November is National Alzheimer’s Disease Awareness Month. With the holiday season in full swing, families are spending more time with relatives they may only see once or twice a year. November is the perfect time to learn more about the symptoms and signs of Alzheimer’s disease and how it can affect the elderly members of your family during large holiday gatherings. Those who suffer from Alzheimer’s go through changes that could create uncertainty in family members who may not know how to interact with them. Becoming more insightful and sharing information on this disease can help improve understanding and create a more inviting atmosphere for those involved.
Familiarizing your family with your elderly loved one’s current cognitive state can go a long way in making them more comfortable and the gathering more enjoyable for the entire family.
In the earliest stages of Alzheimer’s disease, those afflicted are aware that they are suffering from memory loss. He or she may seem normal but internally they are struggling to keep up with simple conversations. Follow these simple guidelines to when interacting with individuals who suffer from Alzheimer’s.
1. Avoid interrupting your loved one when they are speaking. They may tell the same stories or repeat the same sentences and it can be tempting to tell them so but we encourage you to let the conversation finish. It can be disheartening for seniors to realize they are being repetitive and it can discourage them from participating in further conversation.
2. If your loved one fails to remember who you are or what your name is, kindly introduce yourself by your relationship. For example, “Hello, I am your daughter’s son.” Refrain from comments like this one, “I’m your grandson, don’t you remember me?” Do not take their lapse as an insult, it is not personal.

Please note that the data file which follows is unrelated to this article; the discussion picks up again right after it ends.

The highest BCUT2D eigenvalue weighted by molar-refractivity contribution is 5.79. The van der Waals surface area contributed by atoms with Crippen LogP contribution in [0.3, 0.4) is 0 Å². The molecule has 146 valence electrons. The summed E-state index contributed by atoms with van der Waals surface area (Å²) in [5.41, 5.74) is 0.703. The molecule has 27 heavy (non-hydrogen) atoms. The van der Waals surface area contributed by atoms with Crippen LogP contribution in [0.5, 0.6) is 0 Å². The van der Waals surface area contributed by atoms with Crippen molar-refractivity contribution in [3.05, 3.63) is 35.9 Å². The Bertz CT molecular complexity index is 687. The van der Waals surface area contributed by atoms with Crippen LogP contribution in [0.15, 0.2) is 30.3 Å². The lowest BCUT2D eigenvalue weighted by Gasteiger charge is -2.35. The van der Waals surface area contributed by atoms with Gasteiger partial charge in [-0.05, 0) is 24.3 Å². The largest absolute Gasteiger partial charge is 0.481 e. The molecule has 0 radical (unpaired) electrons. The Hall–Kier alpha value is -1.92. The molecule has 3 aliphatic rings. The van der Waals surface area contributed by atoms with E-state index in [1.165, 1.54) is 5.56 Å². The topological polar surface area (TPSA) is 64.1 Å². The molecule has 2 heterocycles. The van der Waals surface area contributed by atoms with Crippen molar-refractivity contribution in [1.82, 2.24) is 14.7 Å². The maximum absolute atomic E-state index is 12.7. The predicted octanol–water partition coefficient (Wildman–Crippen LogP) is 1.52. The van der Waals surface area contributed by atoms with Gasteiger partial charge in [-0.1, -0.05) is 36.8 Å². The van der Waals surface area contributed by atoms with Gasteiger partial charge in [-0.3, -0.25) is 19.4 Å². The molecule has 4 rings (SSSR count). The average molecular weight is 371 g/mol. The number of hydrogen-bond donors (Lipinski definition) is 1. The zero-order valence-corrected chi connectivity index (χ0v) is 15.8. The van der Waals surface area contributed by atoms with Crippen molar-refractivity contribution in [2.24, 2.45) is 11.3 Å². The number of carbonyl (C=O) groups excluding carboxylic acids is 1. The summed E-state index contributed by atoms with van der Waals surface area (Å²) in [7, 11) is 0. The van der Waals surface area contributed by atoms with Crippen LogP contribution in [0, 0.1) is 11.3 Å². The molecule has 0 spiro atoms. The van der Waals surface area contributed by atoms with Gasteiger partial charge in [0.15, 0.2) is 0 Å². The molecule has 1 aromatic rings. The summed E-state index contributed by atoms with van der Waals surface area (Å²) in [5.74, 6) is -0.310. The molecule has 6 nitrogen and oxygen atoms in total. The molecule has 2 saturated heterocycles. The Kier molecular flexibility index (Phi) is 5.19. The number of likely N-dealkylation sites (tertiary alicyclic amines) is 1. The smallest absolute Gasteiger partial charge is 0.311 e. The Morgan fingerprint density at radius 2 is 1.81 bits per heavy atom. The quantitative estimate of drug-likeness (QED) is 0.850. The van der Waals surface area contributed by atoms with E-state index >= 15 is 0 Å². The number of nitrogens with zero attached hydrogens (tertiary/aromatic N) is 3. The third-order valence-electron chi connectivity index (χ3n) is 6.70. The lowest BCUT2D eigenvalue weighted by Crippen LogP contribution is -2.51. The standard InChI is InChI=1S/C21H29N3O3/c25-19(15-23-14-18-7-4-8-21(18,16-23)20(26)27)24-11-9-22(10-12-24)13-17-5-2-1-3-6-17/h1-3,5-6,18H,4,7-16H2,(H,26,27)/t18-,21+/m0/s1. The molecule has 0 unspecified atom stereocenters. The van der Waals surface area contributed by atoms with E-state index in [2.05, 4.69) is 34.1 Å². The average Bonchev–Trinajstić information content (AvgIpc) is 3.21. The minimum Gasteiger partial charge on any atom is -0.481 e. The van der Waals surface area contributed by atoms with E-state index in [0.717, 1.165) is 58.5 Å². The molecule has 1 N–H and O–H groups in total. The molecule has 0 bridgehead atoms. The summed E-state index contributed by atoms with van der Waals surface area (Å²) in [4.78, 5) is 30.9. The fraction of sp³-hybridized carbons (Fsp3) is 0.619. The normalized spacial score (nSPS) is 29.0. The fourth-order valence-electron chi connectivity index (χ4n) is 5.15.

3. Recognize that large family gatherings can cause your loved one to become anxious or confused. Try to keep conversations with them one-on-one. Even small groups of three or four people can become too complicated for them.
4. Patience really is a virtue when talking to a loved one with Alzheimer’s. Trying to complete their sentences for them can do more harm than good. Instead, try asking them a simple question that might help them remember what they were saying or doing. Ask them short, simple questions that are to the point. Asking open-ended questions can lead to more frustration.
5. Alzheimer’s can create unpredictable behavior in those who suffer from the disease. They get upset for no apparent reason or become angry and lash out at others unexpectedly. If your loved one does act out you should quietly and respectfully direct them to a quiet place where the two of you can converse in peace or focus on something more positive.
6. If your loved one suffers from increased difficulties toward the end of the day make sure their involvement in family gatherings has ended by then. A familiar, comforting environment will help them rest and remain calm throughout the night.
It can become difficult to follow these guidelines and often times home care assistance can help. Home care providers understand how important it is for your loved one to feel comfort and familiarity. They can help you and your family learn how to interact with your loved ones who are suffering from Alzheimer’s as well as helping those loved ones avoid emotional trauma during family gatherings.